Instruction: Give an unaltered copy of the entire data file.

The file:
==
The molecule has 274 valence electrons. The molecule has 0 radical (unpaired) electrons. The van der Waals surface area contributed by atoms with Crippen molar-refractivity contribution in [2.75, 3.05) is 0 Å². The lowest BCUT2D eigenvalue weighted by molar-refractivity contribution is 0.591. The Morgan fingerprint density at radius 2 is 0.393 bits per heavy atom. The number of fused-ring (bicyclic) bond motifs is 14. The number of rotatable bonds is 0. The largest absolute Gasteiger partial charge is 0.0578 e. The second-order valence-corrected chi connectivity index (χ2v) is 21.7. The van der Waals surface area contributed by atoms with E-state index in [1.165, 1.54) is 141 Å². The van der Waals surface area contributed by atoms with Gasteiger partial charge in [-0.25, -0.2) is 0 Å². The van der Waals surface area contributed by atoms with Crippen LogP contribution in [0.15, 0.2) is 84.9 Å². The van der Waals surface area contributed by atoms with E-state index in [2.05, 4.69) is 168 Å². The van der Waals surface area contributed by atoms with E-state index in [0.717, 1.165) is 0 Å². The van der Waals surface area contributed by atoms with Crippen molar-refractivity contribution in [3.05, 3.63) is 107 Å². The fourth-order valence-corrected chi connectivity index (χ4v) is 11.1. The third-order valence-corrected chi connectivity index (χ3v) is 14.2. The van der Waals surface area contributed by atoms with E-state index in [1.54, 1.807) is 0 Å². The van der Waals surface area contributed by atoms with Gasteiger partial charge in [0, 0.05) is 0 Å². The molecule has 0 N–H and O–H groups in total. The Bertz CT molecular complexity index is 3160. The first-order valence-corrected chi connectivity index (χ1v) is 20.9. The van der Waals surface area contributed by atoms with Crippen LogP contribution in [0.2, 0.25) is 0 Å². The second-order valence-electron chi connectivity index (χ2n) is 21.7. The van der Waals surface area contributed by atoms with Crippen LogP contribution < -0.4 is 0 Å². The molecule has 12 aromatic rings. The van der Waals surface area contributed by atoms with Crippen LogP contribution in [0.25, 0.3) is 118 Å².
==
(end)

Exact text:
The molecule has 274 valence electrons. The molecule has 0 radical (unpaired) electrons. The van der Waals surface area contributed by atoms with Crippen molar-refractivity contribution in [2.75, 3.05) is 0 Å². The lowest BCUT2D eigenvalue weighted by molar-refractivity contribution is 0.591. The Morgan fingerprint density at radius 2 is 0.393 bits per heavy atom. The number of fused-ring (bicyclic) bond motifs is 14. The number of rotatable bonds is 0. The largest absolute Gasteiger partial charge is 0.0578 e. The second-order valence-corrected chi connectivity index (χ2v) is 21.7. The van der Waals surface area contributed by atoms with E-state index in [1.165, 1.54) is 141 Å². The van der Waals surface area contributed by atoms with Gasteiger partial charge in [-0.25, -0.2) is 0 Å². The van der Waals surface area contributed by atoms with Crippen LogP contribution in [0.15, 0.2) is 84.9 Å². The van der Waals surface area contributed by atoms with E-state index in [2.05, 4.69) is 168 Å². The van der Waals surface area contributed by atoms with E-state index in [0.717, 1.165) is 0 Å². The van der Waals surface area contributed by atoms with Crippen molar-refractivity contribution in [3.05, 3.63) is 107 Å². The fourth-order valence-corrected chi connectivity index (χ4v) is 11.1. The third-order valence-corrected chi connectivity index (χ3v) is 14.2. The van der Waals surface area contributed by atoms with E-state index in [1.54, 1.807) is 0 Å². The van der Waals surface area contributed by atoms with Gasteiger partial charge in [0, 0.05) is 0 Å². The molecule has 0 N–H and O–H groups in total. The Bertz CT molecular complexity index is 3160. The first-order valence-corrected chi connectivity index (χ1v) is 20.9. The van der Waals surface area contributed by atoms with Crippen LogP contribution in [0.2, 0.25) is 0 Å². The second-order valence-electron chi connectivity index (χ2n) is 21.7. The van der Waals surface area contributed by atoms with Crippen LogP contribution < -0.4 is 0 Å². The molecule has 12 aromatic rings. The van der Waals surface area contributed by atoms with Crippen LogP contribution in [0.25, 0.3) is 118 Å².